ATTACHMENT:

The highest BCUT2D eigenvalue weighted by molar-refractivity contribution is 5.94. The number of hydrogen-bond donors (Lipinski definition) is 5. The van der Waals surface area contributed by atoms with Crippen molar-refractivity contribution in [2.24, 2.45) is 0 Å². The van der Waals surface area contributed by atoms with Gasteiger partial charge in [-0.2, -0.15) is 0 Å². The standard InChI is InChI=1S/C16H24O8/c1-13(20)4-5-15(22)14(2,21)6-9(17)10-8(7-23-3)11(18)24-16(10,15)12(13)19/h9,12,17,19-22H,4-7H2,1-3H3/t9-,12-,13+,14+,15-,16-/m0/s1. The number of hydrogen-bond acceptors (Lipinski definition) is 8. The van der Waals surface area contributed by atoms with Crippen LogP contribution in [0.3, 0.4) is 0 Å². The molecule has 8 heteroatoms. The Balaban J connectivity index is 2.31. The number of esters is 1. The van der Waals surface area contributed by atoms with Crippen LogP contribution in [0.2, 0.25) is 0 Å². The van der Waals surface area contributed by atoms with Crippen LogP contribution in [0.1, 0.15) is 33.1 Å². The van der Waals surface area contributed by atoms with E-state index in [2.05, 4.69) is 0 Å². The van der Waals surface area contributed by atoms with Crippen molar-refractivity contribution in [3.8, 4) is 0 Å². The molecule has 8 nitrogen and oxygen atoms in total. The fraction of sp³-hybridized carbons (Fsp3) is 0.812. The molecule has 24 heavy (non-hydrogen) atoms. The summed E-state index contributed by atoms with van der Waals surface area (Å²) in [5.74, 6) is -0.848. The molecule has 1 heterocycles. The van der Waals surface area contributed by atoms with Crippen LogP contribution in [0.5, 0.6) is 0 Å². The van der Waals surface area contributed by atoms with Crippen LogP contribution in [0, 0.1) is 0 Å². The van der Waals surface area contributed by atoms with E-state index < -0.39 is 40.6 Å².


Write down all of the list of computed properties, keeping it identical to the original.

The highest BCUT2D eigenvalue weighted by molar-refractivity contribution is 5.94. The number of hydrogen-bond donors (Lipinski definition) is 5. The van der Waals surface area contributed by atoms with Crippen molar-refractivity contribution in [2.24, 2.45) is 0 Å². The van der Waals surface area contributed by atoms with Gasteiger partial charge in [-0.2, -0.15) is 0 Å². The standard InChI is InChI=1S/C16H24O8/c1-13(20)4-5-15(22)14(2,21)6-9(17)10-8(7-23-3)11(18)24-16(10,15)12(13)19/h9,12,17,19-22H,4-7H2,1-3H3/t9-,12-,13+,14+,15-,16-/m0/s1. The number of hydrogen-bond acceptors (Lipinski definition) is 8. The van der Waals surface area contributed by atoms with Crippen LogP contribution in [0.3, 0.4) is 0 Å². The molecule has 8 heteroatoms. The Balaban J connectivity index is 2.31. The number of esters is 1. The van der Waals surface area contributed by atoms with Crippen LogP contribution in [0.2, 0.25) is 0 Å². The van der Waals surface area contributed by atoms with Crippen LogP contribution in [0.1, 0.15) is 33.1 Å². The van der Waals surface area contributed by atoms with E-state index in [2.05, 4.69) is 0 Å². The van der Waals surface area contributed by atoms with Crippen molar-refractivity contribution in [3.8, 4) is 0 Å². The molecule has 8 nitrogen and oxygen atoms in total. The fraction of sp³-hybridized carbons (Fsp3) is 0.812. The molecule has 24 heavy (non-hydrogen) atoms. The summed E-state index contributed by atoms with van der Waals surface area (Å²) in [5.74, 6) is -0.848. The molecule has 1 heterocycles. The van der Waals surface area contributed by atoms with Crippen LogP contribution in [0.5, 0.6) is 0 Å². The van der Waals surface area contributed by atoms with Crippen LogP contribution in [0, 0.1) is 0 Å². The van der Waals surface area contributed by atoms with E-state index < -0.39 is 40.6 Å².